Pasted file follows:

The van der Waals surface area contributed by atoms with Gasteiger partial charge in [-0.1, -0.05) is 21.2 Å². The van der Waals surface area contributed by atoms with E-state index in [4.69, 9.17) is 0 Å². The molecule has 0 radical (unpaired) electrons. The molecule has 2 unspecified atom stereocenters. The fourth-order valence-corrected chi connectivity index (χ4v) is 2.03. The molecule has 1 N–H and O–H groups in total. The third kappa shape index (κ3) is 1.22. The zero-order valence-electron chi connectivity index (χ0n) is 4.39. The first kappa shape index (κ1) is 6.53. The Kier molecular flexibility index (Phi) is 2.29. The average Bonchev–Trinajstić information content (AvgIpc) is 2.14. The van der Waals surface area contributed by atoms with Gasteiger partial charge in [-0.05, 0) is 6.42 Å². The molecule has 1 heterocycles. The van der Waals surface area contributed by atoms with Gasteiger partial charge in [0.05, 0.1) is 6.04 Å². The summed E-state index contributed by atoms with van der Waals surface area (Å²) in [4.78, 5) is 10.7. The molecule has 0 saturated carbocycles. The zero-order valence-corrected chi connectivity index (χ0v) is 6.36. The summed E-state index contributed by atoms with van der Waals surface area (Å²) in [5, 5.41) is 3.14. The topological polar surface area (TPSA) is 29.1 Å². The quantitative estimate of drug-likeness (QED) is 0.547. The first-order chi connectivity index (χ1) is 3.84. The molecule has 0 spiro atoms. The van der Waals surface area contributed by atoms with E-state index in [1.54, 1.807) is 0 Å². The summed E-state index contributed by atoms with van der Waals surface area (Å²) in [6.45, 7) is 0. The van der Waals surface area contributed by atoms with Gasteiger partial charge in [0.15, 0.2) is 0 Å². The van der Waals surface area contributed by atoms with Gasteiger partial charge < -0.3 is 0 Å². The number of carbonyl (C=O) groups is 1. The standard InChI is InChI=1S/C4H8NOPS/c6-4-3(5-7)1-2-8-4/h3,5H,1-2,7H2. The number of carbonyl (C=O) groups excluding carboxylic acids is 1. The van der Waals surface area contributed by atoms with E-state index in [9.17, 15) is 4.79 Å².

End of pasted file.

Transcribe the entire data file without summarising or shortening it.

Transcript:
The van der Waals surface area contributed by atoms with Gasteiger partial charge in [-0.1, -0.05) is 21.2 Å². The van der Waals surface area contributed by atoms with E-state index in [4.69, 9.17) is 0 Å². The molecule has 0 radical (unpaired) electrons. The molecule has 2 unspecified atom stereocenters. The fourth-order valence-corrected chi connectivity index (χ4v) is 2.03. The molecule has 1 N–H and O–H groups in total. The third kappa shape index (κ3) is 1.22. The zero-order valence-electron chi connectivity index (χ0n) is 4.39. The first kappa shape index (κ1) is 6.53. The Kier molecular flexibility index (Phi) is 2.29. The average Bonchev–Trinajstić information content (AvgIpc) is 2.14. The van der Waals surface area contributed by atoms with Gasteiger partial charge in [-0.05, 0) is 6.42 Å². The molecule has 1 heterocycles. The van der Waals surface area contributed by atoms with Gasteiger partial charge in [0.05, 0.1) is 6.04 Å². The summed E-state index contributed by atoms with van der Waals surface area (Å²) in [4.78, 5) is 10.7. The molecule has 0 saturated carbocycles. The zero-order valence-corrected chi connectivity index (χ0v) is 6.36. The summed E-state index contributed by atoms with van der Waals surface area (Å²) in [5, 5.41) is 3.14. The topological polar surface area (TPSA) is 29.1 Å². The quantitative estimate of drug-likeness (QED) is 0.547. The first-order chi connectivity index (χ1) is 3.84. The molecule has 0 spiro atoms. The van der Waals surface area contributed by atoms with E-state index in [1.54, 1.807) is 0 Å². The summed E-state index contributed by atoms with van der Waals surface area (Å²) in [6.45, 7) is 0. The van der Waals surface area contributed by atoms with Gasteiger partial charge in [0.15, 0.2) is 0 Å². The van der Waals surface area contributed by atoms with Gasteiger partial charge < -0.3 is 0 Å². The number of carbonyl (C=O) groups is 1. The standard InChI is InChI=1S/C4H8NOPS/c6-4-3(5-7)1-2-8-4/h3,5H,1-2,7H2. The number of carbonyl (C=O) groups excluding carboxylic acids is 1. The van der Waals surface area contributed by atoms with E-state index in [9.17, 15) is 4.79 Å².